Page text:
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A Courage-Building Classical Education

A robust classical education demands the formation of courage. As such, we ought to attend more fully and intently to the development of courage in the classroom. Without courage, classical education is a shadow of its former self, desiring virtue but remaining unable to attain it. Of course, classical education aims for Good, but it also acknowledges that students will regularly experience the ugly reality of everyday life. They will come face-to-face with the monsters of a post-Eden world. Courage, therefore, is not only necessary or helpful but urgent. Ultimately, a classical education can, indeed, be considered a failure if it fails to produce courageous students.

But, how? Arguably, courage is formed best through experience: a quick and harsh school. However, one can have a kind-of second-hand encounter with courage in literature, and while not literally dangerous, these instances provide “practice” in the courageous arts. These paper-encounters with virtue “at its testing point” can set resolve in the student’s heart —for, courage is, as J.R.R. Tolkien wrote in The Fellowship of the Ring, “found in unlikely places.”

The Great Books provide training in courage, but it must be acknowledged, elevated, and adorned with praise. Too often in schools courage goes unmentioned, despite its appearance in numerous classic literature. In An Experiment on Criticism, C. S. Lewis considered literature’s impact on his person and life. He concludes, “in reading great literature I become a thousand men and yet remain myself.” Reading-well, notes Lewis, trains up the spirit and the person through the numerous lives of literature’s great and small people. Adding depth to his first statement, Lewis continues, “Those of us who have been true readers all our life seldom fully realise the enormous extension of our being which we owe to authors.” Literature provides praiseworthy virtue, lament, sorrow, and a whole host of experiences to the reader with all the trappings of personal experience. They offer an extension of being that develops age in youth and wisdom during childhood.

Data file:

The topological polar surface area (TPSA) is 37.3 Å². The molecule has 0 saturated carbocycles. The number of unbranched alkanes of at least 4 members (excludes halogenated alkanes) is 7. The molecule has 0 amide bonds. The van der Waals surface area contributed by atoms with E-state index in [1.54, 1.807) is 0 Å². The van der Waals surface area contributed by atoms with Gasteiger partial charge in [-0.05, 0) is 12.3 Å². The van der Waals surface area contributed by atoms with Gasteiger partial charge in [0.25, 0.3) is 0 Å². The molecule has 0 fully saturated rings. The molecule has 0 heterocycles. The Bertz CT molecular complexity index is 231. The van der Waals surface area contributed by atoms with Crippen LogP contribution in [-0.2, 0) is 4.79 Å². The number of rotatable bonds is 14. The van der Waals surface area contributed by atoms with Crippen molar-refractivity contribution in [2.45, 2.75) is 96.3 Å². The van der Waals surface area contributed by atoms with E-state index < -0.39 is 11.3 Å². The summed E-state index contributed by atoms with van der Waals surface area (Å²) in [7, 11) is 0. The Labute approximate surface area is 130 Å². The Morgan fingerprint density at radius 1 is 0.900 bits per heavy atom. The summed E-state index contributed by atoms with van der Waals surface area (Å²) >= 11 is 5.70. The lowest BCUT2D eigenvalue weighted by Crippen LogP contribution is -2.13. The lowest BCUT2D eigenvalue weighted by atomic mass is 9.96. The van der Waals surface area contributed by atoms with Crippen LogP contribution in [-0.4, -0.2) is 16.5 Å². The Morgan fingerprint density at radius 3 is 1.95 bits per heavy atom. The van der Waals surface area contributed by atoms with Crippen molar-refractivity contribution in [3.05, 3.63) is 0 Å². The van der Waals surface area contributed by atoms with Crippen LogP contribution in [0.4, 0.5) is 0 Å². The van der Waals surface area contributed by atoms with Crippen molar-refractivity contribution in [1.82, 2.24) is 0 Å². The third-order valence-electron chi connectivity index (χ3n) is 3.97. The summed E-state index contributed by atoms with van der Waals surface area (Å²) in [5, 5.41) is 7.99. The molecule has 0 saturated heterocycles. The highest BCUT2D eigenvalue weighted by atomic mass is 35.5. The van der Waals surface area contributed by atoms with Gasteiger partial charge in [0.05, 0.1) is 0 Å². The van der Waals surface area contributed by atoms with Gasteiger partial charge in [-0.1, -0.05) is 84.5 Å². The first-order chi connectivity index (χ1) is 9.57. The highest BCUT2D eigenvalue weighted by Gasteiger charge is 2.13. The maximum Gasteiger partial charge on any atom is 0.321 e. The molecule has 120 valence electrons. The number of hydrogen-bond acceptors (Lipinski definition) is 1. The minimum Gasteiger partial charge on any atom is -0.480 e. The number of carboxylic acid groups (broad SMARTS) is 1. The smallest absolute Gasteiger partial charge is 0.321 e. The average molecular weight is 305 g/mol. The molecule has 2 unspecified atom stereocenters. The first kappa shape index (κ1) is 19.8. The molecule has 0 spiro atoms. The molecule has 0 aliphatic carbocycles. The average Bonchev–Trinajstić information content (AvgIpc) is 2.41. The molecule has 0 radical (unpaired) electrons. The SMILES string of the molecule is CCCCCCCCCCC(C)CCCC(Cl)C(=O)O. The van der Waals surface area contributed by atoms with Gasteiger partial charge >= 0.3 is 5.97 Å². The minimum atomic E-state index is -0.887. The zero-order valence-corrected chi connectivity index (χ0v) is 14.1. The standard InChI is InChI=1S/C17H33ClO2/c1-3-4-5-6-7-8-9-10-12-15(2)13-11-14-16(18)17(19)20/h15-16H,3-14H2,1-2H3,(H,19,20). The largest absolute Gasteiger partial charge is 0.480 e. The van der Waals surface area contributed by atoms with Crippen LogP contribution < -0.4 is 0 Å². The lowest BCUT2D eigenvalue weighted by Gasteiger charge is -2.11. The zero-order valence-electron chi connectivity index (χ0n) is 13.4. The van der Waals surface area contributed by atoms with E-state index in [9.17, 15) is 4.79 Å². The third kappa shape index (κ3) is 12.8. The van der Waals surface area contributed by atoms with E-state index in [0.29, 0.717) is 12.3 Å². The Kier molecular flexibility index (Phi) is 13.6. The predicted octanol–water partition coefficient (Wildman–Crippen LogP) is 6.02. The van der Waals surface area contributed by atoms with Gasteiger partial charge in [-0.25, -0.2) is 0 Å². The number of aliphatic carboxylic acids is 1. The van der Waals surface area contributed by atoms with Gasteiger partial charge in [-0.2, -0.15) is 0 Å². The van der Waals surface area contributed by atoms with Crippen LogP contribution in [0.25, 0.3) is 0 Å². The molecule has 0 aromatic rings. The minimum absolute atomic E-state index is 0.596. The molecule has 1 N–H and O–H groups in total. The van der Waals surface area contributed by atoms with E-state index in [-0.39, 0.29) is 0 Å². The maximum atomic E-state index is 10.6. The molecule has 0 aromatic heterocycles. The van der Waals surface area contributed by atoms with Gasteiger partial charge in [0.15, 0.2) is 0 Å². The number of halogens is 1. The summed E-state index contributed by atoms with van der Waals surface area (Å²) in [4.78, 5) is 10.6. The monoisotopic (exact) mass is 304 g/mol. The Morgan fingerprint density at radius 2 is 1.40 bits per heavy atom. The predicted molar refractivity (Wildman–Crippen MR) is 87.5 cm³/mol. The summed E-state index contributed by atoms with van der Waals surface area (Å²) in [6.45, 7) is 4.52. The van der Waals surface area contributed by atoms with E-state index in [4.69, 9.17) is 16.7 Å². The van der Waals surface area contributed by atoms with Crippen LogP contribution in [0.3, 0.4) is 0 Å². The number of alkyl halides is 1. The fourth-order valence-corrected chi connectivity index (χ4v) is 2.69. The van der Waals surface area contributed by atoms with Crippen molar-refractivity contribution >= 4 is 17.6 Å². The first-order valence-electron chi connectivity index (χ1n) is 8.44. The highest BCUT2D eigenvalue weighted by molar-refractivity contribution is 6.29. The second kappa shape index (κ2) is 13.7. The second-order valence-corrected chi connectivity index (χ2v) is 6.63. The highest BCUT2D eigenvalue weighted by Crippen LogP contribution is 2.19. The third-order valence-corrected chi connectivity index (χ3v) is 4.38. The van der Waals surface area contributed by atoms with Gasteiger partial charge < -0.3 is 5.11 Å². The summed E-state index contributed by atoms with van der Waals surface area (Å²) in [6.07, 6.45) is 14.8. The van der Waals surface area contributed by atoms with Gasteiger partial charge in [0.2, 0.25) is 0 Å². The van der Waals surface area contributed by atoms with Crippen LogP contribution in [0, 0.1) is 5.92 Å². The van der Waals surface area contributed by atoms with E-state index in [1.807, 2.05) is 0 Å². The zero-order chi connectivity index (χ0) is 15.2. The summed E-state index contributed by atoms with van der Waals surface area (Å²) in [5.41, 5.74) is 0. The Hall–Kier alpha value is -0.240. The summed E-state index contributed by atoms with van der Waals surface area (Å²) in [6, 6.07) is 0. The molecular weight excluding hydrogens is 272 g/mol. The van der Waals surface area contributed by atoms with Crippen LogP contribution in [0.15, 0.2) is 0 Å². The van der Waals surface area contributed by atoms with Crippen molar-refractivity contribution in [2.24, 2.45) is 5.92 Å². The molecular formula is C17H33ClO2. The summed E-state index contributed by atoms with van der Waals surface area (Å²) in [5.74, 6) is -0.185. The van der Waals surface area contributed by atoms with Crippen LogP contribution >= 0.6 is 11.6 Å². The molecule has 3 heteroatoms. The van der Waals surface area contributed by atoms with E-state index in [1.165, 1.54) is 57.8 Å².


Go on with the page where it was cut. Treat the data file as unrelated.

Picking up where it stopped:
Consider the example of To Kill a Mockingbird, Harper Lee’s magnificent novel set in deep-south Alabama about the lives of two children and their small town. Lee describes a dramatic scenario, which threatens the life of Atticus Finch, father of the main characters Scout and Jim. In a climactic, terrifying scene, a large crowd gathers to lynch Tom, an African-American accused of misconduct with a white woman. Instead of having their way with him, Atticus Finch, the well-respected lawyer, steps between Tom and the mob. His heroic act exemplifies courage at its finest. He stops the coming injustice and shows both the reader and his children, who arrive on the scene just as Atticus stops the mob, what courage looks like. Readers emotionally experience a true act of courage, thereby rooting courage further in their spirits. Atticus displays what C.S. Lewis states. “Courage” he remarked, “is not simply one of the virtues but the form of every virtue at its testing point.” Cultivating virtue, a chief tenant of classical education, must cultivate courage. Class time must be given to consider, reflect, and exhort courage. Examples must be given. Periods of class must exist in praise of courage, for “courage is what [we] chiefly need.”

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